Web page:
As Burma was preparing for independence after World-War II, it sought to incorporate the Karenni states into its coming union. Its 1947 constitution insisted on the amalgamation of these small indigenous realms into one Burmese state, but also allowed the possibility of secession after a ten-year period. But with independence the following year, as tersely noted by the Wikipedia article on the state, “the Karenni leader U Bee Htu Re was assassinated by central government militia for his opposition to the inclusion of the Karenni in the Union of Burma. An armed uprising swept the state that has continued to the present day.”
Despite its formidable power, the Burmese military (Tatmadaw) does not seem to be doing well in the current conflict. A recent report by the Council on Foreign Relations claims that it has lost half or more of its troops since the 2021 coup, due to death, desertion, or defection, and that it has retreated on several fronts. The Tatmadaw is also evidently having difficulty filling the classes at its military academy. According to one report, the government now has stable control over only around twenty percent of the country’s townships. Due to recent military reversals, the Tatmadaw is now engaging in extensive air attacks, often directed against civilian targets. Such a strategy is of little military significance and greatly intensifies animosity against the regime.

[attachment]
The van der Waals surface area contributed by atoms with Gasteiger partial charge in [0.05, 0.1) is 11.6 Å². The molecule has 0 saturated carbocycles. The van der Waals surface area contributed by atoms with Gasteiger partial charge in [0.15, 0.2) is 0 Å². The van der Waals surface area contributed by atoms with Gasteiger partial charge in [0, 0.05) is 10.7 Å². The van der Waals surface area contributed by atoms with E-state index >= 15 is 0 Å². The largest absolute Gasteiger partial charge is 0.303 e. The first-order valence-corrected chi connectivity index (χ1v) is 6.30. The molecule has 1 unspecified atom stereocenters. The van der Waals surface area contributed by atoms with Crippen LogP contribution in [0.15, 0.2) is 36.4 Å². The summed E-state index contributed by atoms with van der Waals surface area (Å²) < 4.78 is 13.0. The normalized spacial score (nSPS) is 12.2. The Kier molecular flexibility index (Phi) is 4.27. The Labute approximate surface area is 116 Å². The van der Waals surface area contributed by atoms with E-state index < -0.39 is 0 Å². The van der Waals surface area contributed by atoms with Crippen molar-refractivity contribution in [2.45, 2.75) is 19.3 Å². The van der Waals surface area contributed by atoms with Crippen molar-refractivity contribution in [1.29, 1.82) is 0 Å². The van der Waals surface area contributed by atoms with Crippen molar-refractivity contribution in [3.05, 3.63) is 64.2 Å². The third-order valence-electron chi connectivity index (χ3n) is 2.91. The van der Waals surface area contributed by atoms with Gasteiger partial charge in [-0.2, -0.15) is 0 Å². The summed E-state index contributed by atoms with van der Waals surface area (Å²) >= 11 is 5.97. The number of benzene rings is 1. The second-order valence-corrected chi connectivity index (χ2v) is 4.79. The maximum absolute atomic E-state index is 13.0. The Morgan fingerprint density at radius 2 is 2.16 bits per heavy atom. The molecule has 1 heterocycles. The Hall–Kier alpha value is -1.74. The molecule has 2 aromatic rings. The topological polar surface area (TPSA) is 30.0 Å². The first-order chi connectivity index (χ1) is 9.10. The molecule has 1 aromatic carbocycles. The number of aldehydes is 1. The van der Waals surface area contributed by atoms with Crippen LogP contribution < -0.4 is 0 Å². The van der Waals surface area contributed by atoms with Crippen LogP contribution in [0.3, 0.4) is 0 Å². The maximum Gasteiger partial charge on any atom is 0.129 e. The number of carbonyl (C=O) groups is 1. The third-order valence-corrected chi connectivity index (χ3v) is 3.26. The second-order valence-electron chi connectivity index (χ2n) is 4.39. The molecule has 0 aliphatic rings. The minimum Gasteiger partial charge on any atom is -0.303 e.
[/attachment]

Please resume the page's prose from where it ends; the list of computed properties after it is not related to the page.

The Council on Foreign Relations report mentioned above also contends that the Burmese government is facing growing international problems:
Even China, which has backed the junta and sees Myanmar as a strategically critical investment destination, is playing both sides of the fence. Beijing has continued to plow money into the country and supplied the military with weapons, despite its pariah status, and it has provided the junta with diplomatic cover at international forums. Yet it has also maintained links with the ethnic militias and their political wings, and its backing of Naypyidaw has grown more tepid as the army continues to lose ground. As for Russia, though it too has supplied the junta with arms, Moscow is facing its own obvious problems right now and may not be able to ship weapons abroad for long.
Due to these reversals, Burma’s military government may be reconsidering its strategy. Or perhaps not. Another article from the United States Institute of Peace nicely summarizes the current situation:
Are conciliatory winds stirring among the leaders of Myanmar’s coup regime, or is the junta engaging in deception and distraction as it struggles on the battlefield against a broad range of resistance forces? The answer is almost certainly the latter. It would not be the first time the ruling generals have sought to stimulate international interest in promoting dialogue solely to enhance their legitimacy abroad.